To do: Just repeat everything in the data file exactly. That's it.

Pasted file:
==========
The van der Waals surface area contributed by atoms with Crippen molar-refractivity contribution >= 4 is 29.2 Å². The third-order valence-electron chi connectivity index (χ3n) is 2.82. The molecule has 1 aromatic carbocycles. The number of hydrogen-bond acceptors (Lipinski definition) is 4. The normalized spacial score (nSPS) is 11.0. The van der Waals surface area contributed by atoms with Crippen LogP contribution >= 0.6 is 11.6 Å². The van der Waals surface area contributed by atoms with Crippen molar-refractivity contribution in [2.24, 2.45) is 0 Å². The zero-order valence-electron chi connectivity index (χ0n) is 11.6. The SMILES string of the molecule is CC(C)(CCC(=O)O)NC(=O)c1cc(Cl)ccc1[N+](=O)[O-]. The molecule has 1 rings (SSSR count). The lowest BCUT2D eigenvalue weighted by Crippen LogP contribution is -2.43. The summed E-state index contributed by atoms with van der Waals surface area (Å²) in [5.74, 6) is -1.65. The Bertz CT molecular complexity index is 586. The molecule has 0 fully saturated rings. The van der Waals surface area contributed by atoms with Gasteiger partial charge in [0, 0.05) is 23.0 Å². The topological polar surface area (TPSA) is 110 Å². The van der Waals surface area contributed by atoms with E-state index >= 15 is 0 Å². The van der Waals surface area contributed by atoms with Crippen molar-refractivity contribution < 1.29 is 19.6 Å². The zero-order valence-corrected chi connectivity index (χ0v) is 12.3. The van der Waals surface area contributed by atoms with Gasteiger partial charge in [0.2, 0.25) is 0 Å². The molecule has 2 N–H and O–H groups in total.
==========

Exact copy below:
The van der Waals surface area contributed by atoms with Crippen molar-refractivity contribution >= 4 is 29.2 Å². The third-order valence-electron chi connectivity index (χ3n) is 2.82. The molecule has 1 aromatic carbocycles. The number of hydrogen-bond acceptors (Lipinski definition) is 4. The normalized spacial score (nSPS) is 11.0. The van der Waals surface area contributed by atoms with Crippen LogP contribution >= 0.6 is 11.6 Å². The van der Waals surface area contributed by atoms with Crippen molar-refractivity contribution in [2.24, 2.45) is 0 Å². The zero-order valence-electron chi connectivity index (χ0n) is 11.6. The SMILES string of the molecule is CC(C)(CCC(=O)O)NC(=O)c1cc(Cl)ccc1[N+](=O)[O-]. The molecule has 1 rings (SSSR count). The lowest BCUT2D eigenvalue weighted by Crippen LogP contribution is -2.43. The summed E-state index contributed by atoms with van der Waals surface area (Å²) in [5.74, 6) is -1.65. The Bertz CT molecular complexity index is 586. The molecule has 0 fully saturated rings. The van der Waals surface area contributed by atoms with Gasteiger partial charge in [0, 0.05) is 23.0 Å². The topological polar surface area (TPSA) is 110 Å². The van der Waals surface area contributed by atoms with E-state index >= 15 is 0 Å². The van der Waals surface area contributed by atoms with Crippen molar-refractivity contribution < 1.29 is 19.6 Å². The zero-order valence-corrected chi connectivity index (χ0v) is 12.3. The van der Waals surface area contributed by atoms with Gasteiger partial charge in [0.2, 0.25) is 0 Å². The molecule has 2 N–H and O–H groups in total.